One Aging Geek

Thursday, January 29, 2004

Brain is full

My brain is full.

Monday, January 26, 2004



This book is about how individuals can take the lead in realigning our development efforts to that promise. In doing so, we shall in turn take our lead from the practice of Architecture, when Architects formed themselves into organisations determined to combat the problem of buildings falling on people's heads.

Sunday, January 25, 2004

OceanStore Project Overview

OceanStore Project Overview:

OceanStore is a global persistent data store designed to scale to billions of users. It provides a consistent, highly-available, and durable storage utility atop an infrastructure comprised of untrusted servers.

Saturday, January 24, 2004


Strangest State of the Union moment

Obviously President Bush was not prepared for the cheers that greeted his statement that 'Key provisions of the PATRIOT Act are set to expire next year.' Amazing: you'll find civil libertarians in the darndest places -- even the U.S. Congress!
What was really strange was what happened next. PATRIOT Act supporters were clearly itching to counter this act of lese majeste by showing their support for the president. What did they do? They cheered his next line: 'The terrorist threat will not expire on that schedule.'
Unfortunately, every single senator, congressmen and dignitary who clapped at that moment was applauding the continued existence of the terrorist threat. 'Hurray! The terrorists are here to stay!' Not too bright.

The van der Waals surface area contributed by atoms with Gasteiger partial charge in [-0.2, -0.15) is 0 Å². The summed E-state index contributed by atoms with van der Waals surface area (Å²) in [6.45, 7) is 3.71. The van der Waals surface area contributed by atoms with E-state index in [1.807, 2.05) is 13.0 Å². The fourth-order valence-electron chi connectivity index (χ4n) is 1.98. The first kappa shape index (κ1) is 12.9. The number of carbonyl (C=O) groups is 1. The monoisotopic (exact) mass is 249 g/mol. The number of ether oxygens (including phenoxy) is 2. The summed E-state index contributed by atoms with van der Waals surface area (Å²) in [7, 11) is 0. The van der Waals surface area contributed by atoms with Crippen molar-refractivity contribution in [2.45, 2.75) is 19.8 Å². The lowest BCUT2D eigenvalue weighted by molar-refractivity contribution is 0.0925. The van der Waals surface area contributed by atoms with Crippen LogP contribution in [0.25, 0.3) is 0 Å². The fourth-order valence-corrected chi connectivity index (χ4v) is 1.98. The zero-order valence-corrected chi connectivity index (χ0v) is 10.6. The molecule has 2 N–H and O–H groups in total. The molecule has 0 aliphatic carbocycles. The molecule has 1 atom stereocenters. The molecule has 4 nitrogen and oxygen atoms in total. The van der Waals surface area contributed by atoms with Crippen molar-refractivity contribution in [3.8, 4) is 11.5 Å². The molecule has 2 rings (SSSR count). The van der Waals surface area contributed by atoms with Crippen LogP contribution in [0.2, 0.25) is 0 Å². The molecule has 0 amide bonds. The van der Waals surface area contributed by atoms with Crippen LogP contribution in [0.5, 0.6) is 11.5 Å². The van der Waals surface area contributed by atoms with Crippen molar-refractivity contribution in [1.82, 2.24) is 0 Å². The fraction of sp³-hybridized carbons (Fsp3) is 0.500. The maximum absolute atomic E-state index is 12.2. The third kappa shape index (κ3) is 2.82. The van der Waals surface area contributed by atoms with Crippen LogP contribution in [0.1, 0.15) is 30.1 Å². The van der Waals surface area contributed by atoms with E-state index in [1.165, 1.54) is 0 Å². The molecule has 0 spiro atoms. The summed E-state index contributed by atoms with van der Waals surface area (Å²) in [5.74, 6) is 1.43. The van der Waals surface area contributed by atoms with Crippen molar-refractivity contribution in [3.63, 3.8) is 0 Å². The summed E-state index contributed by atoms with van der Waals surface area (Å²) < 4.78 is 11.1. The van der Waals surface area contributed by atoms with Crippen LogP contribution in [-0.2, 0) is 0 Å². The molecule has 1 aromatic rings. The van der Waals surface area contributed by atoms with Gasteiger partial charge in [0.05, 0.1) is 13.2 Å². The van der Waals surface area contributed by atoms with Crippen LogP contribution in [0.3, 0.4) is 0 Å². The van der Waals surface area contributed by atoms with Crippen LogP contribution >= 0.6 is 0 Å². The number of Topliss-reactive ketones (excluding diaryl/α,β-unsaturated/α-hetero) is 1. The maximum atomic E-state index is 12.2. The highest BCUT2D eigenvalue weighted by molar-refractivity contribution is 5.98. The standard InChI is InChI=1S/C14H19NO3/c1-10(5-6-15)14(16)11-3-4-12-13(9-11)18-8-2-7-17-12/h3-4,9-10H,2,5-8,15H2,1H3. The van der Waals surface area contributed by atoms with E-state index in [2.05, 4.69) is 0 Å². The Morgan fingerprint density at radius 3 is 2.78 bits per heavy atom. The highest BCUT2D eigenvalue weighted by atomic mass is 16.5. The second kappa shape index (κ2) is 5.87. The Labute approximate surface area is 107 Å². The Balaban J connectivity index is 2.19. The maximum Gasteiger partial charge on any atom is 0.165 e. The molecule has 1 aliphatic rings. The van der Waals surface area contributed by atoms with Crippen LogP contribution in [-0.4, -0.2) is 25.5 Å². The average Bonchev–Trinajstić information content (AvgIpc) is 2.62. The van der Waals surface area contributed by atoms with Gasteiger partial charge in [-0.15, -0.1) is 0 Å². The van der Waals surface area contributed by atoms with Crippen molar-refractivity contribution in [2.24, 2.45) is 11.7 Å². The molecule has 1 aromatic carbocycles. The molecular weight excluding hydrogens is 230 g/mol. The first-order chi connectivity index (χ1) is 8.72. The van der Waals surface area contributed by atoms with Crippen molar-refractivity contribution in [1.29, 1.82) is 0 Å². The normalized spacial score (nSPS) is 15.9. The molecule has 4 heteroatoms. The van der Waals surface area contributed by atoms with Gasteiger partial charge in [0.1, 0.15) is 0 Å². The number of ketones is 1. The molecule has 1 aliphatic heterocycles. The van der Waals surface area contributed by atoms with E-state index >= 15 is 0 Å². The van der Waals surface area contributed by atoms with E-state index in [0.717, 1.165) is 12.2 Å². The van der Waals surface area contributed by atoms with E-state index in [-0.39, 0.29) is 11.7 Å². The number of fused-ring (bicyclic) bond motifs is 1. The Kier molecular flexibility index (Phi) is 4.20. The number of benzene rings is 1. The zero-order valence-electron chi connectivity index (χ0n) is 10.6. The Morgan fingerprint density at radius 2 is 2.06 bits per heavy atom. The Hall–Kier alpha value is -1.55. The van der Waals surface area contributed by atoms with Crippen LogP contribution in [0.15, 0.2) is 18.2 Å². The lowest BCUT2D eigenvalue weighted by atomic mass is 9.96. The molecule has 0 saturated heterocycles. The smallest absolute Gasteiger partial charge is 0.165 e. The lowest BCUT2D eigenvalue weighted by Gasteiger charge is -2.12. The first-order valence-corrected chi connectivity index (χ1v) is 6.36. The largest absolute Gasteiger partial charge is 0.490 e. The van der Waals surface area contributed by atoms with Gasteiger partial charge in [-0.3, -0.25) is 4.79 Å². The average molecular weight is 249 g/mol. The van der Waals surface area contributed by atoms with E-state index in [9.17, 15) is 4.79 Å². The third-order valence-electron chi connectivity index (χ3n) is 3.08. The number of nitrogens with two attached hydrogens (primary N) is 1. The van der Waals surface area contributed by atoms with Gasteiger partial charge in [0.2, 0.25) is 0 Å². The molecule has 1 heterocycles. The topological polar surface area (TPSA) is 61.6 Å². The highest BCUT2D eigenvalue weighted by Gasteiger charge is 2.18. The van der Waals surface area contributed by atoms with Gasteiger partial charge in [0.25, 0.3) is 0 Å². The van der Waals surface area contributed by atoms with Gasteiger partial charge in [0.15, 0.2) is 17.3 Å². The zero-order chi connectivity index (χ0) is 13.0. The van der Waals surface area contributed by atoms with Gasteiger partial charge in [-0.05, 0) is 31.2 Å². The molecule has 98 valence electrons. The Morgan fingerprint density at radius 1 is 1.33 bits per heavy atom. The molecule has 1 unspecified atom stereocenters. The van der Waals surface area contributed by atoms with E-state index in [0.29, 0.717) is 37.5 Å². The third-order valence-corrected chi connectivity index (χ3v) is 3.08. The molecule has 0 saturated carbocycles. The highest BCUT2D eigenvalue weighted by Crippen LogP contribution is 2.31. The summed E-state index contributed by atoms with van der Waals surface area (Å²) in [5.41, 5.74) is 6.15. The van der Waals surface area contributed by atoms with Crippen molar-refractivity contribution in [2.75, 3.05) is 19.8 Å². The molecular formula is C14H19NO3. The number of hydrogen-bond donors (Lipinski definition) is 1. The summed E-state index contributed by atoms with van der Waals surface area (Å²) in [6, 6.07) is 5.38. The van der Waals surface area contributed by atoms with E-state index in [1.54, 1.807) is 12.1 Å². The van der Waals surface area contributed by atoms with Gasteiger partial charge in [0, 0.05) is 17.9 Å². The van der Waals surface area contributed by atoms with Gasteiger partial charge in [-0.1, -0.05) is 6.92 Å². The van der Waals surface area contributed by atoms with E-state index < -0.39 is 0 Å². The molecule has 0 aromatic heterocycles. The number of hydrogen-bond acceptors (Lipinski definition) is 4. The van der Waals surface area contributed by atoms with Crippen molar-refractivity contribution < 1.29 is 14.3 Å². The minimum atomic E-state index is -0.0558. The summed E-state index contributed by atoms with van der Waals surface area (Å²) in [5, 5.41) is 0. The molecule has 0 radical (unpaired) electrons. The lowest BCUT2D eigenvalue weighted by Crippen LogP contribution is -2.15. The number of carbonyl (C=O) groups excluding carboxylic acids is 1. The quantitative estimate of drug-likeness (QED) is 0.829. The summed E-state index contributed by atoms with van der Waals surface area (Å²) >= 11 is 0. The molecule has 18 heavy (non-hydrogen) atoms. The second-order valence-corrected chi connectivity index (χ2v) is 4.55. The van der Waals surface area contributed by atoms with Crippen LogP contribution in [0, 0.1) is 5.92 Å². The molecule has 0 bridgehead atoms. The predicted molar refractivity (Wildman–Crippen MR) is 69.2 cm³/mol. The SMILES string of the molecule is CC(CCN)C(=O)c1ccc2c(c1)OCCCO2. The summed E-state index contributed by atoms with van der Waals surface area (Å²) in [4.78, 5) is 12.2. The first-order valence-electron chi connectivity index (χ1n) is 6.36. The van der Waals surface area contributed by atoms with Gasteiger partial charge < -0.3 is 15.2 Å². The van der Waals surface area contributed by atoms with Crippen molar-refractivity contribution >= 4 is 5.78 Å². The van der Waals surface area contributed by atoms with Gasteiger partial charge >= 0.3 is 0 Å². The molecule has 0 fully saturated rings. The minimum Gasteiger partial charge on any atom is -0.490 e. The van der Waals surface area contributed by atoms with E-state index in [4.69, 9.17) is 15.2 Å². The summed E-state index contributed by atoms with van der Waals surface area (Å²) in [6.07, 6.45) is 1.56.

Then again, since so many of our leaders, right up to the president, found their political lives salvaged by 9/11, maybe they understood exactly what they were doing.

Slashdot | Guide to Digital Preservation from NIST

Slashdot | Guide to Digital Preservation from NIST:

Guide to Digital Preservation from NIST
Posted by michael on Saturday January 24, @07:33AM from the jesus-saves dept.

Little Hamster writes 'The scientists working on the Digital Preservation Program at the National Institute of Standards and Technology (NIST) has released an excellent 50 page guide on care and handling of CDs and DVDs for long term storage. It talks about the effects of light, moisture, radiation, scratches, marking, adhesive labels, and even playback on the discs. For those slashdotters who is not familiar with the physical made up of these optical discs, there is a very nice chapter explaining all the background. And if you only want to know how to care for your precious data, there is a one page summary. And yes, they agreed that glued-on labels are harmful.' || HOWTO: Find Mt. Everest from Space || HOWTO: Find Mt. Everest from Space:

HOWTO: Find Mt. Everest from Space (MLP)
By cbraga
Thu Jan 22nd, 2004 at 12:41:21 PM EST
Mt. Everest, the tallest and most famous mountain of our planet, exhales a fascination which goes up all the way to the ISS. That's easy to believe after taking a peek at this spectacular shot. However, that doesn't mean finding Everest in an easy task. To quote NASA:
Space is a good place to ponder the world's extremes and nature's variability. For example, photographing the highest point on the planet is a favorite target (and a long-standing challenge) for astronauts orbiting the Earth. Despite Everest's planetary stature, it is not an easy peak to locate while zipping over the mountains at 7 kilometers per second.
Luckily for us, the nice folks at JPL have made a step-by-step tutorial on finding Mt. Everest from space. Now, where do I sign up for those tickets?

Joho the Blog: Atomic Posters

Joho the Blog: Atomic Posters:

Atomic Posters Mike O'Dell has found a site that features posters from the '50s with an atomic theme. What the hell were we thinking? (See also how to survive a nuclear blast with only a hat.)

The Lord of the Rings The Fellowship of the Ring

The Lord of the Rings The Fellowship of the Ring: